DEAR ABBY: I thoroughly agree with you and "Veteran School Secretary" regarding the critical importance of teachers in our country. It is vital to our future that we recruit and retain the best of the best for our children, and it doesn't matter if they come straight to teaching from a university or they pursue another career first. The point is to get them together with our kids.
There is one point that needs to be made, however, regarding those who come to teaching from other employment. In 14 states, those who begin to teach after earning Social Security retirement benefits will be penalized upon retirement. Their Social Security benefits will be reduced solely because they have paid into another retirement system, such as the California State Teachers' Retirement System. Paying into Social Security and to CalSTRS are both requirements of employment; therefore, to penalize a retiring teacher by reducing an earned benefit is grossly unfair. Moreover, the Social Security system does not warn educators of this penalty before retirement; educators retire expecting the amount predicted by Social Security, only to find it reduced by up to 60 percent.
Educators in Alaska, California, Colorado, Connecticut, Nevada, Louisiana, Georgia, Kentucky, Missouri, Illinois, Ohio, Massachusetts, Maine and Texas are affected by this inequity.
Our association and others throughout the country are working to change this unfair and discriminatory practice. Companion bills SB1523 and HR 2638 would correct this problem, and I would urge people to write to their representatives asking their support. Until there is change, those contemplating a second career in education should be made aware that they may be punished for their interest in the youth of America. -- SUSAN GOFF, EXECUTIVE DIRECTOR, CALIFORNIA RETIRED TEACHERS ASSOCIATION
DEAR SUSAN: Thank you for the warning. I, too, would urge concerned parents of school-age children to let their representatives know how they feel about this inequity. We need the best people teaching our children, and nothing should stand in their way.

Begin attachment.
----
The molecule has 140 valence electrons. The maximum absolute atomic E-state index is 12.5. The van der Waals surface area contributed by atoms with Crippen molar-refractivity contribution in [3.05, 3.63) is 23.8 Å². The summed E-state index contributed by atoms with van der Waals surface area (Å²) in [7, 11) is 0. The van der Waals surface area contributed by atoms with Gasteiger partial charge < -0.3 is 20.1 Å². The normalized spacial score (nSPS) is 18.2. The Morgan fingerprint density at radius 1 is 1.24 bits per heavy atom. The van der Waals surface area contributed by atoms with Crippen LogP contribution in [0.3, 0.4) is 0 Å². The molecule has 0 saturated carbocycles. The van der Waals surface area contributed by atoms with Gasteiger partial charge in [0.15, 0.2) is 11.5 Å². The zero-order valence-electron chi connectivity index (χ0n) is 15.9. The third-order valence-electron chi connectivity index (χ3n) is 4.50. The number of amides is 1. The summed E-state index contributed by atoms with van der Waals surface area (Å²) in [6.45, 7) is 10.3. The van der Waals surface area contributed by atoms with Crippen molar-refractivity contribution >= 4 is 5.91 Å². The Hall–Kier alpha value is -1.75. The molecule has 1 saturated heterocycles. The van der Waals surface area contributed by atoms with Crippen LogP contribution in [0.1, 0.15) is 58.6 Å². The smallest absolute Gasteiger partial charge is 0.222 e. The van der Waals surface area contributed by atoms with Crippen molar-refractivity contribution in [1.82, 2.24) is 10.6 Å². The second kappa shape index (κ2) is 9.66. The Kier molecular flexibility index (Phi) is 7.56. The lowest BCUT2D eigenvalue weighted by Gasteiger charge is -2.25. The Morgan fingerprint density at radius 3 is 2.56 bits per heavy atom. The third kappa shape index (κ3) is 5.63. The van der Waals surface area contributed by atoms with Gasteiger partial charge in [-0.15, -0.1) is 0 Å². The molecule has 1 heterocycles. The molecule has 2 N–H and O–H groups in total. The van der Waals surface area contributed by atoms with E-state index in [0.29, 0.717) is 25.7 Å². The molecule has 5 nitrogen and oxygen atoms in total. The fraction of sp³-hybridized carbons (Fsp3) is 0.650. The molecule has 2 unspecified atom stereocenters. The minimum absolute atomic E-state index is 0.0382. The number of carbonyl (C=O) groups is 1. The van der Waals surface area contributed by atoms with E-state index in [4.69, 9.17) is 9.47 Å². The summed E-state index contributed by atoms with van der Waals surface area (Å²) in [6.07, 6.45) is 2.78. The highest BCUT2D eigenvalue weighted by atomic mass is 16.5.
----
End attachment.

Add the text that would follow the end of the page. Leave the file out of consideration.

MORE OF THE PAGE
DEAR ABBY: My parents divorced when I was in elementary school. My father remarried seven years later. By then I was in high school. My stepmother and I were not close, but she was good to Dad and that was the most important thing.
My father passed away two years ago at the age of 76, after 26 years of marriage. Although my stepmother and I had limited contact in the months that followed, we don't anymore. I have even stopped sending her birthday and Mother's Day cards.
Can you enlighten me on the proper etiquette for sending her cards or letters on her special days? I should mention she has children of her own from a previous marriage. Please guide me in the right direction on this. -- OUT OF TOUCH IN CLEVELAND
DEAR OUT OF TOUCH: The sagest advice I can offer regarding sending cards or letters to your stepmother on her special days is this: Follow your heart. She made your father happy, and you are obviously aware of the special occasions. Send her good wishes and you'll never feel guilty.
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